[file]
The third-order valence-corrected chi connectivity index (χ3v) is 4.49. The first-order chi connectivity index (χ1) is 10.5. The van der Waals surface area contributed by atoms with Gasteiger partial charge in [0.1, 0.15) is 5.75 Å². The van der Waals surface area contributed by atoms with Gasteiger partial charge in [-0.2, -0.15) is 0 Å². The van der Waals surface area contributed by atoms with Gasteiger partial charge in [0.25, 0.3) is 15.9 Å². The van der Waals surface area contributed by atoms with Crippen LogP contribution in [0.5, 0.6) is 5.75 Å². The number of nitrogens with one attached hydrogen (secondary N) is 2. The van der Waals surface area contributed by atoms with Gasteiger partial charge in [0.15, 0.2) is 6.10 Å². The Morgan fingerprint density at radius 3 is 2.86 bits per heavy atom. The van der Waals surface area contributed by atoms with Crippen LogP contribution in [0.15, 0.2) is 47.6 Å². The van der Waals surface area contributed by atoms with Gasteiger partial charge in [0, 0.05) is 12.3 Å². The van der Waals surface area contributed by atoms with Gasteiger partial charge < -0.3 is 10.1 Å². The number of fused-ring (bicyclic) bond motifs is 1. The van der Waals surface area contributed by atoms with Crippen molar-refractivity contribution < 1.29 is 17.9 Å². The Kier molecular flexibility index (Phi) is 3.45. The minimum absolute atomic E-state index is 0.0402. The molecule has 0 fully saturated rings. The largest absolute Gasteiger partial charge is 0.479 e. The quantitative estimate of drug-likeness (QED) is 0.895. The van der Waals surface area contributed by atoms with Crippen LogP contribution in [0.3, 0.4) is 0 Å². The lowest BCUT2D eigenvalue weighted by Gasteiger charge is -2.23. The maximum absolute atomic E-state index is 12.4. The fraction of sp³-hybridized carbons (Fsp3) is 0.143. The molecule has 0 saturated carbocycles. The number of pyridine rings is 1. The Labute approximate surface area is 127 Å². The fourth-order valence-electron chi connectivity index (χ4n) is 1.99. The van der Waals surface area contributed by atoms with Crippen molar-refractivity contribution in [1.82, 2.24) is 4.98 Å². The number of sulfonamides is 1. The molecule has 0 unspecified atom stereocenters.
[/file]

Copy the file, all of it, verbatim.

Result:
The third-order valence-corrected chi connectivity index (χ3v) is 4.49. The first-order chi connectivity index (χ1) is 10.5. The van der Waals surface area contributed by atoms with Gasteiger partial charge in [0.1, 0.15) is 5.75 Å². The van der Waals surface area contributed by atoms with Gasteiger partial charge in [-0.2, -0.15) is 0 Å². The van der Waals surface area contributed by atoms with Gasteiger partial charge in [0.25, 0.3) is 15.9 Å². The van der Waals surface area contributed by atoms with Crippen LogP contribution in [0.5, 0.6) is 5.75 Å². The number of nitrogens with one attached hydrogen (secondary N) is 2. The van der Waals surface area contributed by atoms with Gasteiger partial charge in [0.15, 0.2) is 6.10 Å². The Morgan fingerprint density at radius 3 is 2.86 bits per heavy atom. The van der Waals surface area contributed by atoms with Crippen LogP contribution in [0.15, 0.2) is 47.6 Å². The van der Waals surface area contributed by atoms with Gasteiger partial charge in [0, 0.05) is 12.3 Å². The van der Waals surface area contributed by atoms with Gasteiger partial charge < -0.3 is 10.1 Å². The number of fused-ring (bicyclic) bond motifs is 1. The van der Waals surface area contributed by atoms with Crippen molar-refractivity contribution < 1.29 is 17.9 Å². The Kier molecular flexibility index (Phi) is 3.45. The minimum absolute atomic E-state index is 0.0402. The molecule has 0 fully saturated rings. The largest absolute Gasteiger partial charge is 0.479 e. The quantitative estimate of drug-likeness (QED) is 0.895. The van der Waals surface area contributed by atoms with Crippen LogP contribution in [0.3, 0.4) is 0 Å². The lowest BCUT2D eigenvalue weighted by Gasteiger charge is -2.23. The maximum absolute atomic E-state index is 12.4. The fraction of sp³-hybridized carbons (Fsp3) is 0.143. The molecule has 0 saturated carbocycles. The number of pyridine rings is 1. The Labute approximate surface area is 127 Å². The fourth-order valence-electron chi connectivity index (χ4n) is 1.99. The van der Waals surface area contributed by atoms with Crippen molar-refractivity contribution in [1.82, 2.24) is 4.98 Å². The number of sulfonamides is 1. The molecule has 0 unspecified atom stereocenters.